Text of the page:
• Adds requirements for disclosures and communications to consumers. This includes making sure communications are reasonably accessible to consumers with disabilities whether online or offline;
  • Adds requirements for methods for submitting CCPA requests and obtaining consumer consent. A key principle here is to ensure that the process for consumers to select a more privacy-protective options should not be more difficult or longer than a less protective option. Symmetry is the goal; and
  • Makes substantial revisions to the requirements for the privacy policy that a business is required to provide to consumers detailing the business’s online and offline practices regarding collection, use, sale, sharing, and retention of personal information. This includes new provisions concerning the right to limit the use and disclosure of sensitive personal information and the right to correct personal information.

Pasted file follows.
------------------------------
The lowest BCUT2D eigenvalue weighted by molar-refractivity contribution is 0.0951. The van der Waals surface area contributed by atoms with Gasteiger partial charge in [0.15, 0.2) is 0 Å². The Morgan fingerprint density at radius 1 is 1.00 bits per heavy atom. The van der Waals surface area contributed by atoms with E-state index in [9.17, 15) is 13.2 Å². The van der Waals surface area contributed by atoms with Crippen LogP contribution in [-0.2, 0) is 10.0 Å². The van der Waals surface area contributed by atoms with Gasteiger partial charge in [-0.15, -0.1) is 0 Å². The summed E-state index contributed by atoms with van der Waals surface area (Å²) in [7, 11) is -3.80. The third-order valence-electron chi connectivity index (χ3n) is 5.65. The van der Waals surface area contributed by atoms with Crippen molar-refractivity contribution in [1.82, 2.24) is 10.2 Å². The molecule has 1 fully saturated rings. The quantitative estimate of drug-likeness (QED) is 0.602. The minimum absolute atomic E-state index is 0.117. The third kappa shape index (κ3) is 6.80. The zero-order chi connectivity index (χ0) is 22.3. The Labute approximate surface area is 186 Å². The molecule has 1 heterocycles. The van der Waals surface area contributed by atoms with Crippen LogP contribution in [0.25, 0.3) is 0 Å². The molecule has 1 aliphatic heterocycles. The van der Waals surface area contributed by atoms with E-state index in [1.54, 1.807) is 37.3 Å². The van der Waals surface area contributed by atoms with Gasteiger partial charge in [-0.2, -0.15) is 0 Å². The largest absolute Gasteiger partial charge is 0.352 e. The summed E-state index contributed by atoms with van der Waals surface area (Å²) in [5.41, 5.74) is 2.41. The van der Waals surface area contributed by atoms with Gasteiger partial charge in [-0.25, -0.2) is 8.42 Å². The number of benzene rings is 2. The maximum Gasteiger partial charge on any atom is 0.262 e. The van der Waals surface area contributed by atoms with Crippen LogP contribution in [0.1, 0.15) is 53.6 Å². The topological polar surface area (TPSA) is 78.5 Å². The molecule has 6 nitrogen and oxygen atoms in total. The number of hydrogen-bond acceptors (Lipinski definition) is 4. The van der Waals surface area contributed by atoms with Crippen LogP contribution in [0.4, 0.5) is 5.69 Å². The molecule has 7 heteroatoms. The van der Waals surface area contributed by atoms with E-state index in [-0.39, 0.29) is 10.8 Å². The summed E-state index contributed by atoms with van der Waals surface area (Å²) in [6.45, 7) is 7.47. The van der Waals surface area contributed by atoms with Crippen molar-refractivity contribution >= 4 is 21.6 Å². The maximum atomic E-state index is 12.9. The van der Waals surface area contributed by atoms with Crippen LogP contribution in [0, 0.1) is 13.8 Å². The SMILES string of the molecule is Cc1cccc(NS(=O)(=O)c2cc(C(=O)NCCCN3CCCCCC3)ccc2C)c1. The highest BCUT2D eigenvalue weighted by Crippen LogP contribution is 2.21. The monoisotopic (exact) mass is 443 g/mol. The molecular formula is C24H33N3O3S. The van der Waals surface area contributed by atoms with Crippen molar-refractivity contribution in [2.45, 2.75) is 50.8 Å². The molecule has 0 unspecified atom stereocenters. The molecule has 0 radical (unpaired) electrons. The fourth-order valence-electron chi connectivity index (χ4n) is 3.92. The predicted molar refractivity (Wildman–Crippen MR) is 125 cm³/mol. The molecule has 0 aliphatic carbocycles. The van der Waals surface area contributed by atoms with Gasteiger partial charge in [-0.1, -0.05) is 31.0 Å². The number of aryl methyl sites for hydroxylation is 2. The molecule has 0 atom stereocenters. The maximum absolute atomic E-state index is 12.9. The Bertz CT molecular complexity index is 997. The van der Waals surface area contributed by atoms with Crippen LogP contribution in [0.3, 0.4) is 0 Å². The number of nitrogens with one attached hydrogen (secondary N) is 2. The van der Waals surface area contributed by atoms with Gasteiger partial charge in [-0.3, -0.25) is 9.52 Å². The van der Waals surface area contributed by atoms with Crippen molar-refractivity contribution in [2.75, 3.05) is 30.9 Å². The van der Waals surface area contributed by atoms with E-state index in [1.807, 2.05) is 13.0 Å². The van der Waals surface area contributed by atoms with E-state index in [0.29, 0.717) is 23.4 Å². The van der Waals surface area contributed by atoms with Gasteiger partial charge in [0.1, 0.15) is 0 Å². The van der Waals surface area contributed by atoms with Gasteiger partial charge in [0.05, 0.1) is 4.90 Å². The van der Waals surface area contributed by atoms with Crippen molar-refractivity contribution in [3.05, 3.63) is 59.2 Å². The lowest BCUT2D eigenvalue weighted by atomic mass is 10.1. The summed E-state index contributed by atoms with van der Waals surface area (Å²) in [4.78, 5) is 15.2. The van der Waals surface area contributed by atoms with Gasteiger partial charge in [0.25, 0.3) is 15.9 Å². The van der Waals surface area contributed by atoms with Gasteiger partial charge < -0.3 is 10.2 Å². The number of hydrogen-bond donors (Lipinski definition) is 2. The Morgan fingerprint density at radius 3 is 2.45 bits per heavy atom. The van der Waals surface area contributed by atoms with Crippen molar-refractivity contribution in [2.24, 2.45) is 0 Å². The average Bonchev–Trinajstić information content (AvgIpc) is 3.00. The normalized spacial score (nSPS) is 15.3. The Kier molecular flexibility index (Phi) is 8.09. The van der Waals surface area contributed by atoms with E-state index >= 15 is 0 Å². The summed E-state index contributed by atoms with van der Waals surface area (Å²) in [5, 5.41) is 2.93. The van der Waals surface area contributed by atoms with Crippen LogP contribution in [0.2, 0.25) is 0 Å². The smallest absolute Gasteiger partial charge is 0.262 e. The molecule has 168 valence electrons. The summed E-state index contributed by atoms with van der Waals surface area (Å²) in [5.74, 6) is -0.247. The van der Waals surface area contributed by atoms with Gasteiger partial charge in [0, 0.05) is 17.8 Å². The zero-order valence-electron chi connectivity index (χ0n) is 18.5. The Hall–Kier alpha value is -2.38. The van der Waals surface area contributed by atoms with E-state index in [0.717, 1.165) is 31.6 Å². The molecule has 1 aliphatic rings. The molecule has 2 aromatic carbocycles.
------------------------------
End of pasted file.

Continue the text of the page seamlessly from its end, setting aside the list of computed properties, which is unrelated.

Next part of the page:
To date, the Agency has not issued a Notice of Proposed Rulemaking to start the formal rulemaking process, but the timeframe associated with the draft regulations is still unclear – especially when the CPRA requires the CPPA to finalize regulations by July 1, 2022. It is expected that the June 8th meeting will provide details on the process.

Jackson Lewis will continue to track information related to privacy regulations and related issues. For additional information on the CPRA, please reach out to a member of our Privacy, Data, and Cybersecurity practice group